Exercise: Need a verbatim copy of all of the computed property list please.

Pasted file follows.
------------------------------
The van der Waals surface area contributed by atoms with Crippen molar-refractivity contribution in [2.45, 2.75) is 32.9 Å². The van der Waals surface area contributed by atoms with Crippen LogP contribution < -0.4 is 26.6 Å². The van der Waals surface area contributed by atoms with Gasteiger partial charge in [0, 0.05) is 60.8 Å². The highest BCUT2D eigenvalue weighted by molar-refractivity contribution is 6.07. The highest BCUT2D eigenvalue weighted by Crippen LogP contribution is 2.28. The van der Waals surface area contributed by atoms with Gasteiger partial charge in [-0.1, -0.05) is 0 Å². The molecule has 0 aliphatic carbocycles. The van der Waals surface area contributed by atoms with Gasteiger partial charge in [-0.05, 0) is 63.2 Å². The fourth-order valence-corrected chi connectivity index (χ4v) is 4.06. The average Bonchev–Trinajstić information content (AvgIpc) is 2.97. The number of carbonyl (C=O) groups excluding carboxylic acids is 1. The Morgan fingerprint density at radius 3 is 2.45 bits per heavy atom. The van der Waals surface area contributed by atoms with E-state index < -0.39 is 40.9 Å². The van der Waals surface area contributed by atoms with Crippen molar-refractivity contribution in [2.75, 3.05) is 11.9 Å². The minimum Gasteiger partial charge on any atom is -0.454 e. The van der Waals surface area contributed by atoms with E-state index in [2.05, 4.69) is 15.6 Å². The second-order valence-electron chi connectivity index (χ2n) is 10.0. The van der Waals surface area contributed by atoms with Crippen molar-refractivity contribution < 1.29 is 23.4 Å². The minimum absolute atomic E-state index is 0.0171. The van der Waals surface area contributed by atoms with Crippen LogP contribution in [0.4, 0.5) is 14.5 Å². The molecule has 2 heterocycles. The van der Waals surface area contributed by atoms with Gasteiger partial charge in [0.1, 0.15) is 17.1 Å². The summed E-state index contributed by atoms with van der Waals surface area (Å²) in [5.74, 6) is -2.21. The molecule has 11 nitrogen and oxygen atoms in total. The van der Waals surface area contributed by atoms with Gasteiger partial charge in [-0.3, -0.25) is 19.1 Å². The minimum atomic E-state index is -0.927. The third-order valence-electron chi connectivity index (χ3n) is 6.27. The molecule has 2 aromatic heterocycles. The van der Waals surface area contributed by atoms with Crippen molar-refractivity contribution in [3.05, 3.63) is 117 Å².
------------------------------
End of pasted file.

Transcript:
The van der Waals surface area contributed by atoms with Crippen molar-refractivity contribution in [2.45, 2.75) is 32.9 Å². The van der Waals surface area contributed by atoms with Crippen LogP contribution < -0.4 is 26.6 Å². The van der Waals surface area contributed by atoms with Gasteiger partial charge in [0, 0.05) is 60.8 Å². The highest BCUT2D eigenvalue weighted by molar-refractivity contribution is 6.07. The highest BCUT2D eigenvalue weighted by Crippen LogP contribution is 2.28. The van der Waals surface area contributed by atoms with Gasteiger partial charge in [-0.1, -0.05) is 0 Å². The molecule has 0 aliphatic carbocycles. The van der Waals surface area contributed by atoms with Gasteiger partial charge in [-0.05, 0) is 63.2 Å². The fourth-order valence-corrected chi connectivity index (χ4v) is 4.06. The average Bonchev–Trinajstić information content (AvgIpc) is 2.97. The number of carbonyl (C=O) groups excluding carboxylic acids is 1. The Morgan fingerprint density at radius 3 is 2.45 bits per heavy atom. The van der Waals surface area contributed by atoms with E-state index < -0.39 is 40.9 Å². The van der Waals surface area contributed by atoms with Crippen molar-refractivity contribution in [2.75, 3.05) is 11.9 Å². The minimum Gasteiger partial charge on any atom is -0.454 e. The van der Waals surface area contributed by atoms with E-state index in [2.05, 4.69) is 15.6 Å². The second-order valence-electron chi connectivity index (χ2n) is 10.0. The van der Waals surface area contributed by atoms with Crippen molar-refractivity contribution < 1.29 is 23.4 Å². The minimum absolute atomic E-state index is 0.0171. The van der Waals surface area contributed by atoms with Crippen LogP contribution in [0.4, 0.5) is 14.5 Å². The molecule has 2 heterocycles. The van der Waals surface area contributed by atoms with Gasteiger partial charge in [0.1, 0.15) is 17.1 Å². The summed E-state index contributed by atoms with van der Waals surface area (Å²) in [5.74, 6) is -2.21. The molecule has 11 nitrogen and oxygen atoms in total. The van der Waals surface area contributed by atoms with Gasteiger partial charge in [-0.3, -0.25) is 19.1 Å². The minimum atomic E-state index is -0.927. The third-order valence-electron chi connectivity index (χ3n) is 6.27. The molecule has 2 aromatic heterocycles. The van der Waals surface area contributed by atoms with Crippen molar-refractivity contribution in [3.05, 3.63) is 117 Å².